The religions of the ancient world had one thing in common. They all developed around an elaborate afterlife theology. One of the primary religious impulses of the ancient religions is the ideas of some kind of theory about the afterlife. Greeks, the Babylonians, the Egyptians, native Americans, Hindus, eastern Indians, all have their own elaborate afterlife theologies. Whether it’s joining the world of the forms, going off to the stars, a happy hunting ground, or reincarnation…
All the religions of the ancient world had developed elaborate afterlife theologies with one notable exception – the religion of the Hebrews. The worshippers of Yahweh, the God of Israel, not only did they not have an elaborate theology, they barely had any afterlife theology at all. It’s almost as if God, in leading his people through the Old Testament, did not let them develop a lot of theories about the afterlife.
As we read the Old Testament through the lens of the New Testament, we tend to try to read more into the Old Testament than what is actually there. The fact is, there is very little emphasis on an afterlife in the faith of the ancient Hebrews as they became the worshippers of Yahweh. The psalmist would say things like “God deliver me, who is going to praise you in sheol (the land of the dead)? If I die, whose going to praise you when I’m dead? I can praise you when I’m alive You better save me now before I go down into the pit, into Sheol. No ones going to praise you in Sheol.” That kind of language is common among the prophets.
The religion of the Jews of the Old Testament was a religion that was centered on being formed through the Torah into a just and worshipping society here and now. Unlike the pagan religions, the religions of the Babylonians, the Persians, the Greeks, the Egyptians, the Hebrew religion was not founded or based upon an afterlife expectation. It was based upon being the people of God formed into people of justice and worship here and now according to the Torah.
But late in Jewish life there began to be a few hints of afterlife theology, notably in the books of Isaiah and Daniel. “On this mountain the Lord of hosts will make for all peoples a feast of rich food, a feast of well-aged wine, of rich food full of marrow, of aged wine well refined. And he will swallow up on this mountain the covering that is cast over all peoples, the veil that is spread over all nations. He will swallow up death forever; and the Lord God will wipe away tears from all faces, and the reproach of his people he will take away from all the earth, for the Lord has spoken. It will be said on that day, “Behold, this is our God; we have waited for him, that he might save us. This is the Lord; we have waited for him; let us be glad and rejoice in his salvation.”” Isaiah 25:6-9 ESV. Here’s the image. God is setting up a banquet table, a sumptuous feast for us to come and enjoy. But if you’re going to enjoy a sumptuous feast, what good is it if you’re dead? What good is the finest New York Strip if you don’t have any teeth? You’ve got to be raised from the dead to enjoy this feast. If you’re lying in the grave with all your teeth falling out, that steaks not gong to do you any good. You’re going to have to be resurrected to eat that steak.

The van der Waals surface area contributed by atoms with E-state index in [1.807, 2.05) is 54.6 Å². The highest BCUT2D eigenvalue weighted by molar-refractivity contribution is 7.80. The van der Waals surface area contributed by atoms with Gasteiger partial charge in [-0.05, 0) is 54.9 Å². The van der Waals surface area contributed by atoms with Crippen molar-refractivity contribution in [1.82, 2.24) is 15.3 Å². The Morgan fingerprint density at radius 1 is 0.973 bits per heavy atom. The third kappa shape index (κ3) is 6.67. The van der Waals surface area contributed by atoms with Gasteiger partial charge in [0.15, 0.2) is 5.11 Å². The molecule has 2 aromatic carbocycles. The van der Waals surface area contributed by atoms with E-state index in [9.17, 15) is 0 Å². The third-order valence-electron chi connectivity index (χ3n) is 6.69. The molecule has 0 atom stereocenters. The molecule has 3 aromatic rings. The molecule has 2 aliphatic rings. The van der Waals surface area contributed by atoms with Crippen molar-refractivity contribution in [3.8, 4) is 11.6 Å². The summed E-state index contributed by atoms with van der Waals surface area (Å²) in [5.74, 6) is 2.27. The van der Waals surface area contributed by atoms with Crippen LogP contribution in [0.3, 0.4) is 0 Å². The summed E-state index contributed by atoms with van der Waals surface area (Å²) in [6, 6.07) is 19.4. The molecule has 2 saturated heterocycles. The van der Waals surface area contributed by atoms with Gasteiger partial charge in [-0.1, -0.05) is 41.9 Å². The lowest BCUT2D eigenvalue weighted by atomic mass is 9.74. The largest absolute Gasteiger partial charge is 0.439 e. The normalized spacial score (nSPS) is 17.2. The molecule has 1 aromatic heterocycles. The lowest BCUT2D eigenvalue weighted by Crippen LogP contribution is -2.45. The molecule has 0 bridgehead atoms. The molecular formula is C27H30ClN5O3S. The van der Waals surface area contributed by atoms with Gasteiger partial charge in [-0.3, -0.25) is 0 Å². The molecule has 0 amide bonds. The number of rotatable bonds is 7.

The picture the poet gives is this – And he will swallow up on this mountain the covering that is cast over all peoples, the veil that is spread over all nations. He’s talking about this shroud covering the nations, the veil covering the people. You know how when someone dies, we will pull a sheet over them to cover their face. What Isaiah sees is that this shroud of death is being pulled over all humanity, because all humanity is subject to death. Every human being will have that experience of the veil, the shroud, the burial cloth being pulled over their face. But Isaiah imagines a day when God takes that burial shroud, that sheet being pulled over the dead, and he takes it off, turns it into a tablecloth and spreads his banquet and calls people out of their graves to a feast, to experience once again the richness of life.
It will be said on that day, “Behold, this is our God; we have waited for him, that he might save us. This is the Lord; we have waited for him; let us be glad and rejoice in his salvation. What is it we need to be saved from? Death. This resurrection becomes the hope of the Jewish people. It happens late in their history. It’s not during the time of Abraham, not during Moses, not during David, but late, as we get into the prophets, especially after the exile. Resurrection begins to become the hope, especially when we get to Daniel. It becomes the hope that what God is going to do is raise the dead. This is unique, none of the Gentiles think like this. The Gentiles think “what we’ve got to do is go to a better place.” You hear that kind of language, “he’s gone to go to a better place.” That is the dominant pagan, gentile way of thinking. This place is subject to death, ultimately it’s no good, what we’ve got to do is go to a better place.
That is not the Jewish hope or the Christian hope. The Jewish, and Christian, hope is this – this is good. God’s creation is good. Yet it’s been defiled by death because of sin. But God has not given up on it, he’s not kicking it to the garbage can. God is going to conquer death. There is going to be a resurrection. Death will be defeated. Death will be no more. We don’t have to go to a better place, this place is just fine if we can overcome death, if we can conquer death, if we can get rid of death. If we can overcome sickness and disease, this place is just fine. That’s the Jewish hope, that’s the Christian hope.
That’s the hope that’s been fulfilled in Jesus Christ, because on the third day he was raised from the dead. Now we have come to believe in Him.